Murphy in Fatwa City is in opposition to regulation of morality. From his opening statement the place he quotes a legislator’s words, “Underwear is called undies for a reason—because it is normally worn under your clothes” he appears to ridicule the supporters of a bill that was aimed at fining men and women who revealed their inner clothing. To him morality have to be self-regulating and it would be of little significance for legislators to spend much of their time on it.
I completely agree with this stance. To a great extent morality is personal, or tied to beliefs of a certain team and in most cases does not provide a universal standard. Therefore regulating morality would result into some form of discrimination which would be against the rights of such people. For example in Murphy’s essay, the underwear issue is cited to have been targeting African Americans who are largely associated with the hip hop culture. In addition, morality is more of a perception issue. What is of significance is how one relates to each case or event. While to some wearing of short skirts is considered immoral, to others its fashion. Another perfect example is the emphasis placed on linguistic etiquette. I have to agree with comedian George Carlin and Congressman Douglas Ose that some words “curve your spine and grow hair on your hands” but only due to the preconceived perception associated with them. That can be confirmed by the BMJ editor Richard Smith’s words, “The proposal to ban a word focuses attention on the many wrong assumptions, prejudices, and even evil thoughts that might be contained within a word.”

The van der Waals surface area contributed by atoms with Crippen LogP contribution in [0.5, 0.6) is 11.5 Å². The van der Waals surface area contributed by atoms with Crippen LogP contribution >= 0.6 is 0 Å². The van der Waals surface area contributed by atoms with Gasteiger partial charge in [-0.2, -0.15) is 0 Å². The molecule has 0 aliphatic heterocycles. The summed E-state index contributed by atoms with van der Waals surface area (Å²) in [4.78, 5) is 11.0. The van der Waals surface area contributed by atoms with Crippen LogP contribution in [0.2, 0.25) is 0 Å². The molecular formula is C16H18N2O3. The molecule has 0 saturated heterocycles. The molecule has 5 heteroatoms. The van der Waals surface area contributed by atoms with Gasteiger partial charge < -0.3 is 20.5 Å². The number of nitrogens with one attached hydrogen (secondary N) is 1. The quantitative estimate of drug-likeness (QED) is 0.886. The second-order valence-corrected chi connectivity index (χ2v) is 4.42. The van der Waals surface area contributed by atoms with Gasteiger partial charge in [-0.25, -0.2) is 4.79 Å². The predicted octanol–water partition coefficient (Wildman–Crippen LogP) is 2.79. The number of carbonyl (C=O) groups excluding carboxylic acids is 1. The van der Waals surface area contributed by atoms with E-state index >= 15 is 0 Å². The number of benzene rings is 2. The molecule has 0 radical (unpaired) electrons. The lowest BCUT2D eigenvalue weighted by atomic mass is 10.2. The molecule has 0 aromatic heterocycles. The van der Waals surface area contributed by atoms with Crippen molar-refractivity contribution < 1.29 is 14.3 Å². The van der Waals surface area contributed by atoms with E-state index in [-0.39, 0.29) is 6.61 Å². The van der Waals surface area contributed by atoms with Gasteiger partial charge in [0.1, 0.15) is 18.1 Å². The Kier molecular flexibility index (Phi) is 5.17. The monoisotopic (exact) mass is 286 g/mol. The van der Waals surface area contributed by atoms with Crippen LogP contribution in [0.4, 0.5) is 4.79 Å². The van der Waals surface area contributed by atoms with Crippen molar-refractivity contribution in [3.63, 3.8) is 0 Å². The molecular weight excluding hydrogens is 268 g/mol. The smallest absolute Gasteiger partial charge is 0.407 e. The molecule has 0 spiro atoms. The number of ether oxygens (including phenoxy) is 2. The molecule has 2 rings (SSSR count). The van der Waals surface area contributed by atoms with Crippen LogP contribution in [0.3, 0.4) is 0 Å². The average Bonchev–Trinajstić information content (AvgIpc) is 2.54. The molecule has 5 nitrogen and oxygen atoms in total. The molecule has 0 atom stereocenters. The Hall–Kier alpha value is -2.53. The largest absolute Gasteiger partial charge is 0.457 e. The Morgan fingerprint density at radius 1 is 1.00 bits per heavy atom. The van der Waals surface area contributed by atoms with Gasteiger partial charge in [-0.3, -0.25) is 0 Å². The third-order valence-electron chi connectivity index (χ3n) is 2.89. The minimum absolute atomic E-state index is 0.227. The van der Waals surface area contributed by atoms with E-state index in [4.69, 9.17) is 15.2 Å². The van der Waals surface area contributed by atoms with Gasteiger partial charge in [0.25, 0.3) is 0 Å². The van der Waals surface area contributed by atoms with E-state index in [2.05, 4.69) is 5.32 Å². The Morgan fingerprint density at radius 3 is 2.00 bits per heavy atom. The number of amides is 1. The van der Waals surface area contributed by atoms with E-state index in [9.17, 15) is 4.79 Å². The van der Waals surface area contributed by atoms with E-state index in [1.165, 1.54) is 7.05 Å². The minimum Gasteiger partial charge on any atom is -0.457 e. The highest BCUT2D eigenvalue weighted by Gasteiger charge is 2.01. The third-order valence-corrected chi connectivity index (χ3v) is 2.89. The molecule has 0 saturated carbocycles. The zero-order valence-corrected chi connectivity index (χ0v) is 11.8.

In conclusion, when Murphy implies that legislation should be renamed to “Fatwa” it is evident where his stand is. Such laws although great opinions and to some extent held by the majority would be non-binding. Thus, it is clear that all that can be done on morality is provide informed guidelines but not criminalize some of its aspects.